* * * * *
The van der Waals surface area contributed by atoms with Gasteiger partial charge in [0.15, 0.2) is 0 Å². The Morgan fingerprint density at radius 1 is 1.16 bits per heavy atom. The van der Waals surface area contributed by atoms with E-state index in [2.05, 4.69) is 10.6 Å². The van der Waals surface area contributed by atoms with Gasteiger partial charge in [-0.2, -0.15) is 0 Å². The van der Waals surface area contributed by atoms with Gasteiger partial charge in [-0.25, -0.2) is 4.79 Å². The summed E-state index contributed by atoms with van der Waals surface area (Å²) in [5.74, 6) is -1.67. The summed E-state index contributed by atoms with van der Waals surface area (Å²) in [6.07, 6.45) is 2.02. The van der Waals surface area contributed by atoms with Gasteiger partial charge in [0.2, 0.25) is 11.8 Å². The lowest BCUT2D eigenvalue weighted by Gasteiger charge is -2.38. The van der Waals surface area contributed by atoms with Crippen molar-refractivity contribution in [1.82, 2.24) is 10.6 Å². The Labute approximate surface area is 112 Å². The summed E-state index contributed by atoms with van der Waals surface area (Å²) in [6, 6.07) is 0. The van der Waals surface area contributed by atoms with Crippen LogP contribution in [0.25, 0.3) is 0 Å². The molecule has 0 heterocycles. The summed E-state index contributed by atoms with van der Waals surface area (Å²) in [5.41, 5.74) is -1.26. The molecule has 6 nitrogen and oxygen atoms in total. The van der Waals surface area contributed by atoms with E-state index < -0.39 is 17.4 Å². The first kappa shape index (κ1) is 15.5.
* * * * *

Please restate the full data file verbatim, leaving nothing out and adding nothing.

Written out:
The van der Waals surface area contributed by atoms with Gasteiger partial charge in [0.15, 0.2) is 0 Å². The Morgan fingerprint density at radius 1 is 1.16 bits per heavy atom. The van der Waals surface area contributed by atoms with E-state index in [2.05, 4.69) is 10.6 Å². The van der Waals surface area contributed by atoms with Gasteiger partial charge in [-0.2, -0.15) is 0 Å². The van der Waals surface area contributed by atoms with Gasteiger partial charge in [-0.25, -0.2) is 4.79 Å². The summed E-state index contributed by atoms with van der Waals surface area (Å²) in [5.74, 6) is -1.67. The summed E-state index contributed by atoms with van der Waals surface area (Å²) in [6.07, 6.45) is 2.02. The van der Waals surface area contributed by atoms with Gasteiger partial charge in [0.2, 0.25) is 11.8 Å². The lowest BCUT2D eigenvalue weighted by Gasteiger charge is -2.38. The van der Waals surface area contributed by atoms with Crippen molar-refractivity contribution in [1.82, 2.24) is 10.6 Å². The Labute approximate surface area is 112 Å². The summed E-state index contributed by atoms with van der Waals surface area (Å²) in [6, 6.07) is 0. The van der Waals surface area contributed by atoms with Crippen LogP contribution in [0.25, 0.3) is 0 Å². The molecule has 0 heterocycles. The summed E-state index contributed by atoms with van der Waals surface area (Å²) in [5.41, 5.74) is -1.26. The molecule has 6 nitrogen and oxygen atoms in total. The van der Waals surface area contributed by atoms with E-state index < -0.39 is 17.4 Å². The first kappa shape index (κ1) is 15.5.